There is a beautiful recording of Walton's Music for Choir recorded by Simon Preston and the choir of Christ Church College, Oxford. Preston is a world famous organist, but his work at Oxford is attracting much attention and seems to be rivaling King's as a prestige organization, particularly since Willcocks has left King's and has been replaced by Ledger . . . I have several recordings by Halsey: a recent one which he gave me last summer, not yet available here: motets by Monteverdi, Gabrieli and Schütz, with James Bowman, and would make an interesting comparison with Norrington and Gardiner. I think it is also instructive to compare these versions with those of [Wilhelm] Ehmann and [Gunter] Graulich [chief editor/owner of Carus Verlag], particularly the works of Schütz, which are somewhat different in concept, both in tone and dynamic vigor. I still am very partial to some of the Ehmann version, but Norrington gets closer than most (this incidentally is the view of Graulich, who knows Norrington) . . .

Now is also a good time to read travel books and study Gothic architecture in popular paperback versions.
You can tell a good bit about Bob's extraordinary mind in reading this--his is not a narrow knowledge or set of interests! Again, so many thanks for this opportunity.

England Study Tour 1975 - 13

Thursday, July 3
In the morning we had a rehearsal with Louis Halsey -- he is a charming man with some excellent ideas -- I enjoyed the morning and was stimulated to think again about the importance of text -- Halsey obviously knows a lot, but he still doesn't excite me -- his music-making is tasteful, but sometimes a bit dull, with no drama -- this is certainly an area where I, too, need improvement.

It seems to me to be one of the major problems of interpretation: how far to go in the direction of drama and excitement without distorting the form, structure, and balance of a piece -- how best to synthesize these elements - detail versus overall structure -- all are polarities that in a really good performance of a really good piece should disappear -- the details should make the overall form more obvious and vice-versa -- the impact of the total piece should first be felt, but individual details and beauties should not be sloughed over -- this is more than ever true in a piece like Bach's Mass in B Minor -- how do you do all the little things in such a way that people hear them and yet you don't lose a sense of the whole? So that the piece "pushes" from beginning to end logically and dramatically? How to sweep people along into another world for a short time??? All needs thinking about.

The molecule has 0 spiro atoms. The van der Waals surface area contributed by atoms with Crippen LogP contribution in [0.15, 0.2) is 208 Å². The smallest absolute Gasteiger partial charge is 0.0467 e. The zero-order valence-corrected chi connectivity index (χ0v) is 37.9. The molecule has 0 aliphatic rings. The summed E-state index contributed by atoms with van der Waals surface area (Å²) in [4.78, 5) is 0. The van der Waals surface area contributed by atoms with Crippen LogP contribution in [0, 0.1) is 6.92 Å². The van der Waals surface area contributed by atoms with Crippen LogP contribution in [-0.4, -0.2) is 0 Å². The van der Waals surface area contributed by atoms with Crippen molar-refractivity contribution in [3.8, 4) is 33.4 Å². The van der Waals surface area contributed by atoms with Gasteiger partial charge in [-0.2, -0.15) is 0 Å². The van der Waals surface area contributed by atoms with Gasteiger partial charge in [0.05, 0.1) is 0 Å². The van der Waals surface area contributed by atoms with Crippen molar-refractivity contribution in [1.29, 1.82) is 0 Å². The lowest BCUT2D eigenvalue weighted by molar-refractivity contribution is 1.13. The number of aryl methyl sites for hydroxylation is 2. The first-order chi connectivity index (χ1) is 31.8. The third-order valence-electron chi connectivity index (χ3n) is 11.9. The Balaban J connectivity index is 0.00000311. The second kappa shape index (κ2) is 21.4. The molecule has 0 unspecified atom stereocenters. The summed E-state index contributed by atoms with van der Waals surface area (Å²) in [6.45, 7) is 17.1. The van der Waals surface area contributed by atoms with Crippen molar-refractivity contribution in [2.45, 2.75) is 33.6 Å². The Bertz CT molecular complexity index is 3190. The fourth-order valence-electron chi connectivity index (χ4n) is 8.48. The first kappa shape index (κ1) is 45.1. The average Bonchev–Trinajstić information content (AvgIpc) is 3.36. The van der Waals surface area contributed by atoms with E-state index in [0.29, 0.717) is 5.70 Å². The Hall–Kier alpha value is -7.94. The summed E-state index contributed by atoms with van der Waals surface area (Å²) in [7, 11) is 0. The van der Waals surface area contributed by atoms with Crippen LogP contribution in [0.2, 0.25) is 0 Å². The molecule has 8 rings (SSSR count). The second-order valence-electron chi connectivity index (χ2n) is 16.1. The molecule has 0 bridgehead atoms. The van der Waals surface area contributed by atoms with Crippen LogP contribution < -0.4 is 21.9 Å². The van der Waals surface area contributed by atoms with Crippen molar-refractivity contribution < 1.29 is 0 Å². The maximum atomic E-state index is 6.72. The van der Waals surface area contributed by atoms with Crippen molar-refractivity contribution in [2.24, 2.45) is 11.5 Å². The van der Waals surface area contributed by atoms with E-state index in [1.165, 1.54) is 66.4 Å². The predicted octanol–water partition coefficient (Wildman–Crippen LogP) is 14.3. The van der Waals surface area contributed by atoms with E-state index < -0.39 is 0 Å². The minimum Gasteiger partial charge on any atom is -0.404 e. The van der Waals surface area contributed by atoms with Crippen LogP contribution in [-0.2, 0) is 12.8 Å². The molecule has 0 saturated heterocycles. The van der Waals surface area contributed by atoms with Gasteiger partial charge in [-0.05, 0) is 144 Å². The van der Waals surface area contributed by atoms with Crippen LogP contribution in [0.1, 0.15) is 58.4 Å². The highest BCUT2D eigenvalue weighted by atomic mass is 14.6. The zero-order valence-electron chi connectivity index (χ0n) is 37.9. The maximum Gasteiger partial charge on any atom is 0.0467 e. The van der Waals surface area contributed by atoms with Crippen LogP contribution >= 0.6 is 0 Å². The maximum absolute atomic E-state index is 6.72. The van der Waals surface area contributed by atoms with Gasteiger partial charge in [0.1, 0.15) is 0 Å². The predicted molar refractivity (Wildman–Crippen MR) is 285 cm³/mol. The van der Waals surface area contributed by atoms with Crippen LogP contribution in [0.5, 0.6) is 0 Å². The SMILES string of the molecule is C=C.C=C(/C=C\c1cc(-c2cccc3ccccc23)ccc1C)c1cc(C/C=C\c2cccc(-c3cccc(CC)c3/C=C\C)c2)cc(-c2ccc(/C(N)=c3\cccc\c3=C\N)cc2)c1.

This evening: The Mousetrap, Agatha Christie's play in its 23rd year -- very enjoyable.

Friday, July 4
to a rehearsal at Tiffin School -- interesting -- musically very accomplished (kids their age don't do music anywhere near as difficult at home), but vocally very bad -- I think about what Neil could do, sound-wise, with a choir like this -- I'm sure he would astound people -- it's a different emphasis than we have at home [given what children's choirs in the US and Canada have done since that time, that's no longer true, of course--they do some astounding things and difficult music]

Evening: Neil Simon's Sunshine Boys -- not one of his better plays